Not, but not not

gay-does-not-mean-gay

“Being gay is not about sex.”

But it’s also not NOT about sex. I mean, I understand what people are trying to communicate when they say it’s not about sex, as Justin Lee did recently in Homosexuality: It’s Not What You Think:

So that’s what people mean when they say they’re “gay.”

It’s not about sex at all.

It’s about what you feel inside. It’s about how you relate to other people. It’s about who you’re attracted to—not just physically, but romantically and emotionally. It’s about who you could—or couldn’t—fall in love with.

So… right. There’s more to it than guys putting “their you-know-what in another man’s you-know-where.” I’ve heard so many straight people in my life (and especially ones who call themselves “Christians”) minimize or discount homosexuality in this way. And so I totally get wanting to clearly communicate that there’s more to it than that. (For a less christian-y rant on the same topic, see Being gay is not all about sex.)

But it might be going a bit too far to say it’s not about sex at all. I mean, sex has something to do with it. There’s an opposite mistake of thinking that sex isn’t any part of it. In a straight marriage, it’s fair to say that a good marriage isn’t all about the sex. But that doesn’t mean that sex doesn’t matter. Sex is a part of marriage; and it should be. A mysterious, wonderful, intense, delightful, part of the relationship. Not the whole, but an integral part.

For most of my life I’ve hated my sexuality, been ashamed of it. So much effort poured into denying it, minimizing it, hiding it, rejecting it. In some ways it’s been easy. My life has been – and still is – full of wonderful things. After 20 years of marriage, I still love my wife deeply; and she clearly loves me. Our kids are healthy, happy, quirky, funny, (blah, blah, blah – puke on the parental bragging). I enjoy my job; we have a beautiful home; etc. etc. And so with all of this, I SO want to tell myself that it shouldn’t matter, that it doesn’t matter, that I live without expressing my basic sexual identity.

But in the end, I think, it might matter.

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4 comments

  1. Sex is not just about release and pleasure. It’s about closeness, and love and feeling the deepest possible level of communion with another human being, which includes desire. That is what I most miss, what hurts most, and what my wife will never give me, because she cannot, is not able to. She’s a lesbian, and I’m straight.

    We were both virgins when we married, and for her, it was simply unthinkable 40 years ago to live as a lesbian, so she has lived most of her life in deep denial. This is not her fault, or mine. We were both doing our best, trying our best. But the result has been to deny us both sexual fulfillment, real desire, deep physical connection. Fortunately for us, we share many other things. We are indeed good friends. One good piece of psychological advice from the scientific advances in understanding of the last year is to cherish small pleasures, rather than search for big changes and pleasures. And in thinking about this, I realized that my wife and I work together very well as a team, and we both enjoy doing things for other people.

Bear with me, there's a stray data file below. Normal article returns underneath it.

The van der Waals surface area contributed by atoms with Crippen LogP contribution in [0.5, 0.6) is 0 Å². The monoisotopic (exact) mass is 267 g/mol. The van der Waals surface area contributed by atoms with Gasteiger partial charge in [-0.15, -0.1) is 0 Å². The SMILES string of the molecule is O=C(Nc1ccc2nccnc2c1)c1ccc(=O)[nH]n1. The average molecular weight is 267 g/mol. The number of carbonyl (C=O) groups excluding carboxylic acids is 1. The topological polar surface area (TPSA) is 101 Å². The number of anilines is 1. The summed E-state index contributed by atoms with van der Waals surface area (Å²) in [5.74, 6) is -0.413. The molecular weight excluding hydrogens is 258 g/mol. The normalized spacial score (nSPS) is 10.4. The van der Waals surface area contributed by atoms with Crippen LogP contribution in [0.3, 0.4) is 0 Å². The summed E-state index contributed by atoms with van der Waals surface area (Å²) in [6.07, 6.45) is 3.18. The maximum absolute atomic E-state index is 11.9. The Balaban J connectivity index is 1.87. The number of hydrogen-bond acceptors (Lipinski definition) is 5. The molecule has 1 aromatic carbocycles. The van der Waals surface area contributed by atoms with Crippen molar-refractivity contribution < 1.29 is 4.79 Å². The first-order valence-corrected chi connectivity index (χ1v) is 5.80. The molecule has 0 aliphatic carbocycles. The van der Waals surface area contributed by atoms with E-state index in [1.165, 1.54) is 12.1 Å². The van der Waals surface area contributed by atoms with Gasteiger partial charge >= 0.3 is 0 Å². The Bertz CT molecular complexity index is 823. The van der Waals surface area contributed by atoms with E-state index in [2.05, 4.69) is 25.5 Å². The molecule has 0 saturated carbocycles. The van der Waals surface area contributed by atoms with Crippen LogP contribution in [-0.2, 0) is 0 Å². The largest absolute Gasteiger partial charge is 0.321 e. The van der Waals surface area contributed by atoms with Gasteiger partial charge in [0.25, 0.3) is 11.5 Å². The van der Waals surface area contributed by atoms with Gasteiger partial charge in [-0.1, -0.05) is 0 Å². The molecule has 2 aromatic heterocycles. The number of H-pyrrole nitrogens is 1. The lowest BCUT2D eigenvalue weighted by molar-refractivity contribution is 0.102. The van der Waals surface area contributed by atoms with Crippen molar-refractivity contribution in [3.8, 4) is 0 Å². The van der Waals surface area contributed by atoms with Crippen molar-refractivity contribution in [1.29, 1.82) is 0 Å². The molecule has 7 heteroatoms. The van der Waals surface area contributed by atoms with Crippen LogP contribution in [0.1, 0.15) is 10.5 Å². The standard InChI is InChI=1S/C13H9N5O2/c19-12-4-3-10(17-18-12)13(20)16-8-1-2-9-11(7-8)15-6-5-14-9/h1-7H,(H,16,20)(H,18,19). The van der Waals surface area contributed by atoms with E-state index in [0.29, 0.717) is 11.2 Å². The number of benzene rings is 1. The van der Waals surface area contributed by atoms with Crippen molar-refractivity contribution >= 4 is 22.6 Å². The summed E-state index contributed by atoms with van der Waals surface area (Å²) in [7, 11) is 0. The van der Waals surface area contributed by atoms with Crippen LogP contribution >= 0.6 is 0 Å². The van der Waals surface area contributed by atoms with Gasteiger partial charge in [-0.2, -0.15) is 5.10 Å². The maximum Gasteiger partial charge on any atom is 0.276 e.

But there isn’t a day goes by when I don’t long for more. I’ve just started psychotherapy with a new therapist. He started by encouraging me to look at other alternatives: an open marriage. I said that would work for either of us, being against our faith and ethics. I said that I was starting to find peace in abandoning hope of any change in our situation, and in accepting that since my wife knows how unhappy I’ve been, if she doesn’t offer me any sexual intimacy, it is because she cannot, she simply is not able to. Her desires are for her sex, not for me and my like. Or rather, her long struggles against her same sex attractions have killed all desire, made her totally asexual. But it’s devilishly hard to feel lovable and desirable when you are NOT desired. This is a very deep wound for me, and one that I cannot and don’t want to share too much with her, because it will only feed her guilt and self-hate.

    I pray every day for peace and plenitude: that there are still good things to look forward to in life, and good things for us both. But I struggle with a deep feeling that God led us both astray. I now find it very hard to trust in a loving and guiding God. What is God’s will for us? For you? Does He have a will that He can make known to us? If so, how? Or do we just do the best we can, trying not to hurt others, trying to love and respect them, and God, as a loving presence, goes with us, wherever we go, whatever we decide, in the terrifying freedom that he has given us?

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    1. Thanks for sharing your own experience so openly – it obviously mirrors my own in many ways, except that I am the gay spouse. I especially appreciate the reminder to “cherish small pleasures.” Like you, my wife and I have lots to be thankful for and are compatible in so many ways. But also, like you, I think we both want to feel desired and lovable in a context that matches our orientation.

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